Extensive Urban Survey - Surrey

Surrey County Council, 2006

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Surrey County Archaeological Unit
Heritage Conservation Team Surrey County Council
Room 340, County Hall
Penrhyn Road, Kingston-upon-Thames

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Surrey County Council (2006) Extensive Urban Survey - Surrey [data-set]. York: Archaeology Data Service [distributor] https://doi.org/10.5284/1000264

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The EUS had two phases: data compilation and assessment. Data compilation comprised the drawing together of archaeological, historical and historic built environment information. The assessments present the information acquired during data compilation in a report containing a history of the town, an account of the town's archaeology and identifying the main archaeological components of the town. Although the assessments used historic building data throughout, particularly in describing the town's development and identifying components, they do not provide a description or characterisation of the towns historic built environment.

The Surrey EUS does not contain specific strategy sections or supplementary planning guidance. The strategic management of the urban archaeological resource is achieved by using the EUS to frame Local Development Framework policies and inform development control decisions. The research background is provided by the pubished local and regional Research Frameworks.

The present survey is intended to provide an up-to-date view of the archaeological resource in each of the towns studied and consists of three phases: data collection, data assessment and strategy. The first stage, data collection, incorporates the acquisition of new data and its amalgamation with existing knowledge of the history and archaeology of the town. The data is acquired in a form suitable for its incorporation into the Surrey Sites and Monuments Record. The data assessment phase of the survey lead to the production of this report which presents a history of the town, an analysis of the plan of the town, an assessment of the archaeological and buildings data and the state of modern development resulting in the identification of areas of archaeological importance. Information about the development of the town through the ages, including analysis of its plan and the identified areas of archaeological importance, is also presented in a series of maps at the end of the report.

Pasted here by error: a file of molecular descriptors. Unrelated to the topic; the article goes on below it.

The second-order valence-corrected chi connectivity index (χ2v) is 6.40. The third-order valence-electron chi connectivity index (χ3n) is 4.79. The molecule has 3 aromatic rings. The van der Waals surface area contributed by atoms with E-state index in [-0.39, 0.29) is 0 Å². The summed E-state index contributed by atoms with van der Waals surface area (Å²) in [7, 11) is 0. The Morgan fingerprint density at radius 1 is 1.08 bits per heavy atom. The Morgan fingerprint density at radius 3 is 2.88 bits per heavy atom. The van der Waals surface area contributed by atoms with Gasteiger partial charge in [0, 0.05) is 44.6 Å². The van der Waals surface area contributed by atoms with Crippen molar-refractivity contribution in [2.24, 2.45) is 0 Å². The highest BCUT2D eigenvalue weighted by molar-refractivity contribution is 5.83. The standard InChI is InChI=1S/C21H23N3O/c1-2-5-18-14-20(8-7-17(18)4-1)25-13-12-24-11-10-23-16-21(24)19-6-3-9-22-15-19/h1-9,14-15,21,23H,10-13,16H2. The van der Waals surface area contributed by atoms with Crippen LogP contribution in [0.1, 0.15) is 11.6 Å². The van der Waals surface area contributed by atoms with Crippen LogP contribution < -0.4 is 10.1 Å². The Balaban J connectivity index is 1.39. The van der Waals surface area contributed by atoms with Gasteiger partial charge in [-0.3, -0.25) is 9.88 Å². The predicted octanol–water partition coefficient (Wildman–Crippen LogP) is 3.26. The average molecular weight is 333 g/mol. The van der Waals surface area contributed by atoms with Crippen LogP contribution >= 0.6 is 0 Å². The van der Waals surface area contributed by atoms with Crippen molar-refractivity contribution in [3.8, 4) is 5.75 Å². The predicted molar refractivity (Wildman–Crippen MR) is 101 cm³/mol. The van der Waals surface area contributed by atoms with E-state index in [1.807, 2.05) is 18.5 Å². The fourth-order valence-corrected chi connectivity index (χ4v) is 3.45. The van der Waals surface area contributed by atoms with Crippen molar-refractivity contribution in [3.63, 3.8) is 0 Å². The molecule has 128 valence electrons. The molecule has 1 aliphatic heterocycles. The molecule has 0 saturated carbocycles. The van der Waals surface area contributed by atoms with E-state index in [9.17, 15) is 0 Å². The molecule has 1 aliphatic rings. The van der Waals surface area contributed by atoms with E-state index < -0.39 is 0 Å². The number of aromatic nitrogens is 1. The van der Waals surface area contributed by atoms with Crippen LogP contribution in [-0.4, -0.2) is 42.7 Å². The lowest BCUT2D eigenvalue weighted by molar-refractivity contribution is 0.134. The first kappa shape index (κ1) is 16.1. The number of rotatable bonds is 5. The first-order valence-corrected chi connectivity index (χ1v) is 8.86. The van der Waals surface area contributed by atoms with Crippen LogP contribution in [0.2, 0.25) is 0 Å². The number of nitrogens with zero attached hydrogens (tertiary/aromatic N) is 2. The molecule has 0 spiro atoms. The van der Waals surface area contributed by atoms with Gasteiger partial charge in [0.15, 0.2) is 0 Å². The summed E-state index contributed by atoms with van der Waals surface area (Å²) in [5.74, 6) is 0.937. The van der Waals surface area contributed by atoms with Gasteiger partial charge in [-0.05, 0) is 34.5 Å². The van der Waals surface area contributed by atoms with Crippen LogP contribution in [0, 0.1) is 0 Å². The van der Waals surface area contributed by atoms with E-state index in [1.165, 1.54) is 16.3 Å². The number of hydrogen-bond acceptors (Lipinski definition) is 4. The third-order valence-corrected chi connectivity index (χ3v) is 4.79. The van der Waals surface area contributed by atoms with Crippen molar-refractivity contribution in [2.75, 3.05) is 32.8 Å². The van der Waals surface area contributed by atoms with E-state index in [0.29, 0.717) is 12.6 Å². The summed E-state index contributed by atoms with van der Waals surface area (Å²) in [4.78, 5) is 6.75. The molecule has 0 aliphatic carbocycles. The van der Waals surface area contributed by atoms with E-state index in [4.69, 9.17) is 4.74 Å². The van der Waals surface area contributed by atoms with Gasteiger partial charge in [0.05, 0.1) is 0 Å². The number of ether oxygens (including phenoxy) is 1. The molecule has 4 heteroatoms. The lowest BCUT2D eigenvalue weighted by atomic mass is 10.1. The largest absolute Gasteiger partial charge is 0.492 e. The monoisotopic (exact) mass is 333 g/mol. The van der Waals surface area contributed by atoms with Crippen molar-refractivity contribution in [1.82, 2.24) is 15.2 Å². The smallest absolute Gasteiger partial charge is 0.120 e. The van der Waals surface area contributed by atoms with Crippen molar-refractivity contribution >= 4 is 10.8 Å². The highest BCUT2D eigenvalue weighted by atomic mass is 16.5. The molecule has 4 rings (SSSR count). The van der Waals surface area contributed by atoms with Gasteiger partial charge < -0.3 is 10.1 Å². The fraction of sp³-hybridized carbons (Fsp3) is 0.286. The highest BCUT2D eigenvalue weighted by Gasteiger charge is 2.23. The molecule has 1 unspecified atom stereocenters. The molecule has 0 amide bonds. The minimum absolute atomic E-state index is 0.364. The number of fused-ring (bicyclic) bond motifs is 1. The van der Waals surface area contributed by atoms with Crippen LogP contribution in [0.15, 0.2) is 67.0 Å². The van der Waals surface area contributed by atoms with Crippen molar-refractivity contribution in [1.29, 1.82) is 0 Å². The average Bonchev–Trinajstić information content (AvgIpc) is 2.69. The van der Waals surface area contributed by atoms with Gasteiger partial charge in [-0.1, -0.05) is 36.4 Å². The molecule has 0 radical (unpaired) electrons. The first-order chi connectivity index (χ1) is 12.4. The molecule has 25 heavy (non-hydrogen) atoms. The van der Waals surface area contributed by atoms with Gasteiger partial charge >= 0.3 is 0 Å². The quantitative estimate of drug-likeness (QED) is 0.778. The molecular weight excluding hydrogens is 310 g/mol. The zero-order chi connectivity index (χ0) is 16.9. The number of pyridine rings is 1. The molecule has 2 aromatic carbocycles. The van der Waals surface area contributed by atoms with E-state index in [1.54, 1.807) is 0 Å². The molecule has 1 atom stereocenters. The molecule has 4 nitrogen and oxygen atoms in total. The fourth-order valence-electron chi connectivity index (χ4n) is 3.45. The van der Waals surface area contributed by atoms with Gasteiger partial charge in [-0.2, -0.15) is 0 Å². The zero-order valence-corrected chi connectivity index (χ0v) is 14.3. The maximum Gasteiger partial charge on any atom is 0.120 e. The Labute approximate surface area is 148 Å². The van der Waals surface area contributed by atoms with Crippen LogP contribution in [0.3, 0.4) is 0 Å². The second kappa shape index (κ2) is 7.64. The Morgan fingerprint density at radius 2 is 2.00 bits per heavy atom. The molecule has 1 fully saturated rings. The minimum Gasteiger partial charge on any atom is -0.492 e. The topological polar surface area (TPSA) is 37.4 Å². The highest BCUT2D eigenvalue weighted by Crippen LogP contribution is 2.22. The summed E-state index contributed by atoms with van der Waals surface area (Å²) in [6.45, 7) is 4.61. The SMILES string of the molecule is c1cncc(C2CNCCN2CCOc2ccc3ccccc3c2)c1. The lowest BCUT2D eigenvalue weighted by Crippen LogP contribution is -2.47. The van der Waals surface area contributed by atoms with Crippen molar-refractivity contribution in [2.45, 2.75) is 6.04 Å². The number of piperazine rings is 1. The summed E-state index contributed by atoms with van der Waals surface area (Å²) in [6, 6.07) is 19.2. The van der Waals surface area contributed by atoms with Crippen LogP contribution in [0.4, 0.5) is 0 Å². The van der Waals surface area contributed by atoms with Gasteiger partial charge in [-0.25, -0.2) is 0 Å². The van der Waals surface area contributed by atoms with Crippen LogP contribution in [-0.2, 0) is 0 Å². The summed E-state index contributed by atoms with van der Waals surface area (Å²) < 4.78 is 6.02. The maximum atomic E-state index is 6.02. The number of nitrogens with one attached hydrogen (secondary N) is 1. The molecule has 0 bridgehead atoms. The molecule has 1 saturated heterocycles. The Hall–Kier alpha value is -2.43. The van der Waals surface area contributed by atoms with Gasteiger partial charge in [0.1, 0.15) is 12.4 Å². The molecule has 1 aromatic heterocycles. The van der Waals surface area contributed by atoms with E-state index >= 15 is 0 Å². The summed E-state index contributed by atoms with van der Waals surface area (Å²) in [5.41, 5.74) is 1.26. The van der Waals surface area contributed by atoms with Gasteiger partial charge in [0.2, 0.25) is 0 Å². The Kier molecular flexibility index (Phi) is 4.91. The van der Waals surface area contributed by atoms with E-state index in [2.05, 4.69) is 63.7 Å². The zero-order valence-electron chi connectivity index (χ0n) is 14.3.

The Strategy phase of the survey, uses the information presented in the Data Assessment combined with current statutory and non-statutory constraints, and present and future planning policy to make recommendations for policies regarding the historic environment. The policies may be incorporated into Local and Unitary Development Plans, non-statutory policies, supplementary guidance and for use within development control.

The project faced a clear difficulty in knowing which towns to include, as there seems to be no agreed definition. Historically, towns in Surrey have always been small because of the proximity of London and the generally poor quality of the County's land for agriculture. This fact is masked now by the considerable expansion of many towns and villages following the coming of the railway in the later 19th century. The main problem, in the absence of an absolute measure, is in deciding where to draw the line. This ought, in principle, to be established by comparing the evidence from towns, as defined by O'Connell in 1977, and that from other large settlements or villages.

Unfortunately archaeological investigation of Surrey's towns has been relatively limited in scope, and villages have been even less well served. In these circumstances comparisons are rather hard to draw. The evidence from the villages is consistent with that of the towns in suggesting that their development belongs to the period from the 12th/13th century onwards. Surrey's towns are not, generally, greatly different from the villages in the quantity of evidence they produce and this is undoubtedly because they differ little in size. The town, with its market, had an economic status denied to the village, but in Surrey all the inhabitants of both lived in immediate proximity to their fields. There was probably the same lack of distinction between town and village in the medieval period as there is in their excavated evidence or plans revealed today.